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What Is a ‘Serious Academic’? Social-Media Critique Provokes a Backlash

“I’m a serious academic, not a professional Instagrammer,” read the headline of an anonymous article in The Guardian on Friday. Embracing social media, as many academics are encouraged to do, amounts to little more than a dog-and-pony show, the author writes, and is more about demonstrating an exaggerated enthusiasm than anything else.

“I do not — and should not — have to parade myself online to please my employer or to stake my claim as a good researcher,” the author writes. “Can’t we save the showing off for where it’s really needed, in the dreaded grant applications?”

The piece stirred an outcry on — where else? — social media, where academics criticized the article as out of touch and ignorant of the value of media outside the mainstream.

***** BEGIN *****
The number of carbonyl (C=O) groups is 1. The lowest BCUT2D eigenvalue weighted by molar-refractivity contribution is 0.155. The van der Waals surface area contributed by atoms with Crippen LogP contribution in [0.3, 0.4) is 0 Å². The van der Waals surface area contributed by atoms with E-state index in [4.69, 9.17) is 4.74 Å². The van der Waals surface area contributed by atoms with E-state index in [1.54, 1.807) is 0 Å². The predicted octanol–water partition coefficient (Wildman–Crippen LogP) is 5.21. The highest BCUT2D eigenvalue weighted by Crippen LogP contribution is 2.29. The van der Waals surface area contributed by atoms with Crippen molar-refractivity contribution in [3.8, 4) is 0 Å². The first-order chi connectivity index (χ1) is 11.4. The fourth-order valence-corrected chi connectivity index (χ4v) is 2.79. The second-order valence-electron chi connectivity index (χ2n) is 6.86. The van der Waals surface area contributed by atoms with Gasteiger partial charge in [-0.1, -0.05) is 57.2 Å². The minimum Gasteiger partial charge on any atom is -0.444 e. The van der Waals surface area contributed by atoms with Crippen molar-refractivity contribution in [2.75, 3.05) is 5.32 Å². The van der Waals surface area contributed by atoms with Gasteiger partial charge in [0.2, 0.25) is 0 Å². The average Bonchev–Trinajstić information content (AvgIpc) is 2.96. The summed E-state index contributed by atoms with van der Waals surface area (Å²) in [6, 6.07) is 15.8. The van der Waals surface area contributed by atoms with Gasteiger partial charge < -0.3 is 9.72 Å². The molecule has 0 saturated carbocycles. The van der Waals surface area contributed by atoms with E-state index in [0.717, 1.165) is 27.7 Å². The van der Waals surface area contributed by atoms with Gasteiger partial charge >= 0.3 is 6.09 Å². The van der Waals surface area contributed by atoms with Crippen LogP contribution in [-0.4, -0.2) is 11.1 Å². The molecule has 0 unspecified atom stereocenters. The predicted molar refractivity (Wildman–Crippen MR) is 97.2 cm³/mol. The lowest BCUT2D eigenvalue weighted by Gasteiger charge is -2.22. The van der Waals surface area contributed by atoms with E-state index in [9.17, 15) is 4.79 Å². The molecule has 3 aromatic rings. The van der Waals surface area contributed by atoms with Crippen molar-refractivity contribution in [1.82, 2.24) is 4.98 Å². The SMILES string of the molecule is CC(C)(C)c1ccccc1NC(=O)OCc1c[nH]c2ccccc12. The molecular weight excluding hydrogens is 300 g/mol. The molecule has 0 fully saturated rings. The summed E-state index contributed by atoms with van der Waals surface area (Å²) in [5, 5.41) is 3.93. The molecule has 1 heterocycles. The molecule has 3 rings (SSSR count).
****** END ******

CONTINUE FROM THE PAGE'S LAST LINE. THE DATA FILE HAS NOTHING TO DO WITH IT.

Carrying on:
K.T. Ewing, an assistant professor of history at Tennessee State University, assailed the article as dismissive of an entire community of scholars who don’t fit the profile of the “serious academic,” which has racial connotations. (Read her entire thread here.)

The Guardian also published a satirical takedown of the article. In it, Dean Burnett cites social media’s ability to empower academics who don’t fit traditional profiles.

Mocking the original author, he concludes: “Why can’t I just do my job and rely on everyone else recognising my brilliance and rewarding me in a manner that I feel I deserve? What’s the point of academia if it doesn’t conform to my own specific preferences?”

View the hashtag #SeriousAcademic.

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